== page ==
The meeting between Orbàn and Salvini shows that also on a domestic level in Italy, where the Five Star Movement (5SM) and the League government coalition are concerned, things are shifting more and more towards that sentiment, despite the former’s economic and social agenda.

The leaders of the 5SM parliamentary groups labelled the summit as “a political one, not institutional or governmental”. However, as Matteo Salvini is the “unofficial” Italian PM, these labels actually underline another issue within the ranks of the party launched by comedian Beppe Grillo.

Such issues show the discomfort that part of the movement is facing towards the alliance with the League and its attitude towards migrants, a discomfort publicly and widely expressed by president of the Italian Chamber of Deputies and 5SM MP Roberto Fico.

Despite Orbàn and the rest of the Visegrad group – Poland, Slovakia and the Czech Republic – taking a different stand on migrant resettlement to the Northern League, the EU summit in October is expected to be in line with Salvini’s own far-right European strategy, in preparation of the pivotal European elections in May 2019.

Such a strategy has been in the making since Salvini took leadership of the party, by developing ties with Marine Le Pen, Geert Wilders and former AfD’s leader Frauke Petry – the four fellow members of the European Alliance for Freedom took party in a meeting of far-right heads in Koblenz, Germany, in January last year, following the election of Donald Trump.

By forming an alliance with Orbàn, whose party Fidesz’s MEPs sit instead among the ranks of the European People’s Party (EPP), Salvini might work towards expanding far-right prospects.

Salvini announced in Pontida, during this year’s national League gathering, his aim of establishing a “league of leagues” in Europe next year.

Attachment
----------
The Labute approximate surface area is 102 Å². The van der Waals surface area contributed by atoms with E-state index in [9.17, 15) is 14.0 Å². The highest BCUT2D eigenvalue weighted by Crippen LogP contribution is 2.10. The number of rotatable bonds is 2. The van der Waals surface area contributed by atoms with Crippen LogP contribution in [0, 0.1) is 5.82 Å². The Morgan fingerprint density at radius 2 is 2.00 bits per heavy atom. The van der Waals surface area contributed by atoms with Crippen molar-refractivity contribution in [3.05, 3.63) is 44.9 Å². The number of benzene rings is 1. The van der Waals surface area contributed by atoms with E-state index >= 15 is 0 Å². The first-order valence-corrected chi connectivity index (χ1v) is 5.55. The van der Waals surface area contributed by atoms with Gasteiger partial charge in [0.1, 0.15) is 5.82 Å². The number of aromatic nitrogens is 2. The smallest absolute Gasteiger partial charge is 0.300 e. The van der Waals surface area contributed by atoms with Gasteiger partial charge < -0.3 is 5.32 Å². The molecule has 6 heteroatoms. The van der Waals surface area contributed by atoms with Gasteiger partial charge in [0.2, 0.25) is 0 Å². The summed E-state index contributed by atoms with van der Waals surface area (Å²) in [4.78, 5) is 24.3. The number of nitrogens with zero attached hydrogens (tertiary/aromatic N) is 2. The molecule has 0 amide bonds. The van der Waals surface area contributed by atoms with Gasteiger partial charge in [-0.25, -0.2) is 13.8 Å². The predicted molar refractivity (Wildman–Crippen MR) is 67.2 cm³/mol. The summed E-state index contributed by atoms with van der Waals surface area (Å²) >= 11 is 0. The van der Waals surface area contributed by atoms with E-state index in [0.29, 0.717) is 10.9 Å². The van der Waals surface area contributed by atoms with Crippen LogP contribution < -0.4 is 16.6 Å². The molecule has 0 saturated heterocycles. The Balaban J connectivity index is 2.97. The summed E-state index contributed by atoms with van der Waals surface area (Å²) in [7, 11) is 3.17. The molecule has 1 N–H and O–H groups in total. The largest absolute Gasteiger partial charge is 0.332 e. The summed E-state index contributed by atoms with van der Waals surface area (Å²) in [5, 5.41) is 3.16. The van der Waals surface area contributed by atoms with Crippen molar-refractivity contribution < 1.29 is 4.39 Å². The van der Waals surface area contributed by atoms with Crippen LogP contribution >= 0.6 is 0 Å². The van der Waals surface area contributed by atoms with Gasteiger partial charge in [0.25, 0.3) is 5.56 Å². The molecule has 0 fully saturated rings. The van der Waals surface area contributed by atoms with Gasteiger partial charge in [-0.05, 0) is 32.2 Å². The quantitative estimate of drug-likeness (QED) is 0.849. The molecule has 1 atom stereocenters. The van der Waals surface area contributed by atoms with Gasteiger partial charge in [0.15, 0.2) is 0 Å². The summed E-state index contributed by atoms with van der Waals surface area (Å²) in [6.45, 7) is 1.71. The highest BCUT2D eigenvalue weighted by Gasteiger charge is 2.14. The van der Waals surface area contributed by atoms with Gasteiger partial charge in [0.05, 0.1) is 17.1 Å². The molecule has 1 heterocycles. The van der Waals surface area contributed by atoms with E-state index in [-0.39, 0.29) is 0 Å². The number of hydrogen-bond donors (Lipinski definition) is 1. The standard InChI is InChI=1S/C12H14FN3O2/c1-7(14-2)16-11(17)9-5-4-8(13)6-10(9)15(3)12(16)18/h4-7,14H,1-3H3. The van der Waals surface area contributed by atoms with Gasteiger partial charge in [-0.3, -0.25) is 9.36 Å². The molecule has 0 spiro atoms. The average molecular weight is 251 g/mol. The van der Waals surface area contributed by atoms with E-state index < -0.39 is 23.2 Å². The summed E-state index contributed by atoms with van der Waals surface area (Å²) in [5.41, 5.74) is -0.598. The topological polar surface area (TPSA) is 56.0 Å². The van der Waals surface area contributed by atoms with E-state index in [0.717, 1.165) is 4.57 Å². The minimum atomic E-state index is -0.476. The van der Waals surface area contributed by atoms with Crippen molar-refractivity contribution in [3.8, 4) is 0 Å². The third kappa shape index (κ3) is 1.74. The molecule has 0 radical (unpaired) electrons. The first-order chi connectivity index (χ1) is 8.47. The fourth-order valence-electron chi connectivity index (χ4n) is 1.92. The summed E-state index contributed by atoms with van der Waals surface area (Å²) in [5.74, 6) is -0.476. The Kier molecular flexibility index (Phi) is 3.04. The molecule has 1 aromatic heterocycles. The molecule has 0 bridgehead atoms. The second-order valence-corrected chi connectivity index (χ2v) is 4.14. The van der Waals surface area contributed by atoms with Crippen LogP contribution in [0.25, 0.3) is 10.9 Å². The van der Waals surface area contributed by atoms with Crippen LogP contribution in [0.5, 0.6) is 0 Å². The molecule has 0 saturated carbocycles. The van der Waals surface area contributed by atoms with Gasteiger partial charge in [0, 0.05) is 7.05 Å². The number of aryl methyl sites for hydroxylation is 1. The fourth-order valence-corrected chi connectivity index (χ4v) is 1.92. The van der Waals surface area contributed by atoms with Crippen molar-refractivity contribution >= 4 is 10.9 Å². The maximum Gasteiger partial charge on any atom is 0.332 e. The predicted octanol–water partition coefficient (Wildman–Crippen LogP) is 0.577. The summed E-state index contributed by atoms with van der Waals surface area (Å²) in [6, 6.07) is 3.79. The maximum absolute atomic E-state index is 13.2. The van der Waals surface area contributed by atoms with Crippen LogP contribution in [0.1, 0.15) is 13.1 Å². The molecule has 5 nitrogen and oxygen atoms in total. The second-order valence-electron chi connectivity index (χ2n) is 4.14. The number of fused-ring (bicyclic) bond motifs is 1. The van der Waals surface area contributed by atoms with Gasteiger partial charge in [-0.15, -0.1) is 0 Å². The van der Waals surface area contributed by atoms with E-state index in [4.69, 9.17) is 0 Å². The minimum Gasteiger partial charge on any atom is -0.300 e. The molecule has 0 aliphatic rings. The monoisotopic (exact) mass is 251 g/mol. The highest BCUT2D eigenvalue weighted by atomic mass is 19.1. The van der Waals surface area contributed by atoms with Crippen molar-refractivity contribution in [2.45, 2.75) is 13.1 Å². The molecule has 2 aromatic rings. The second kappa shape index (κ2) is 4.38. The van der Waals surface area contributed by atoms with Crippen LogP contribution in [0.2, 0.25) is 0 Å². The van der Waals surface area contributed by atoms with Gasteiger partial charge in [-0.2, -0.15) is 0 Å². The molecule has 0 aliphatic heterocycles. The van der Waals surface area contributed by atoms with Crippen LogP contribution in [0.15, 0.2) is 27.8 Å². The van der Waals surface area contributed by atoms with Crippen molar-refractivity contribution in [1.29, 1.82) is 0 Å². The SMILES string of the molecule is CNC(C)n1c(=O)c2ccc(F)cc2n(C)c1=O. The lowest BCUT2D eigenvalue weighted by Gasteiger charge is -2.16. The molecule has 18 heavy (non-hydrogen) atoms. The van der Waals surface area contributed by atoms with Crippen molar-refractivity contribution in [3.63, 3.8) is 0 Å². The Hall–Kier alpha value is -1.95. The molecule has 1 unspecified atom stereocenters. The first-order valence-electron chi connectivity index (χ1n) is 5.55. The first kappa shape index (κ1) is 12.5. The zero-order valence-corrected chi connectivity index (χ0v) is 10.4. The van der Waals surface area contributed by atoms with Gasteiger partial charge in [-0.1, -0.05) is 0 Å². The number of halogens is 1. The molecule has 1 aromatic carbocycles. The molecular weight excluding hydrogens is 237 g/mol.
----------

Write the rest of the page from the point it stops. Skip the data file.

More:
The Orbàn affiliation with the EPP is not contested, despite his crackdown on migrants, independent press, NGOs and supporters of migrants, and the fact that the party has occupied the political space that belonged to the far-right party Jobbik. All of this is symptomatic of the far-right shift that is happening within the largest European political group. The Hungarian prime minister is a champion of a new model of authoritarianism, as he embodies the prototype of the “strongman” in the EU.

The far-right European parties will be in far better shape compared to the European Elections in 2014, as the 2016 EU referendum in Britain has also contributed to the galvanization of their nationalist platforms. And the fact remains that migration, despite facts and data that prove it shouldn’t be, is still seen as the biggest concern of the European population.

When the European elections roll around, Salvini and Orbàn might actually be able to lead a new, successful course, by formally pretending to change the European model and advocating for European citizens’ economic and social welfare, but behind closed doors, focusing on the war on migration.

In the process, migrants, refugees and asylum seekers will face even more hostility, risks of deportation and human rights abuses. Representing the perfect scapegoat for a number of right-leaning European countries, the elections next year will undoubtedly be focused on them, making Orbàn and Salvini’s work complete.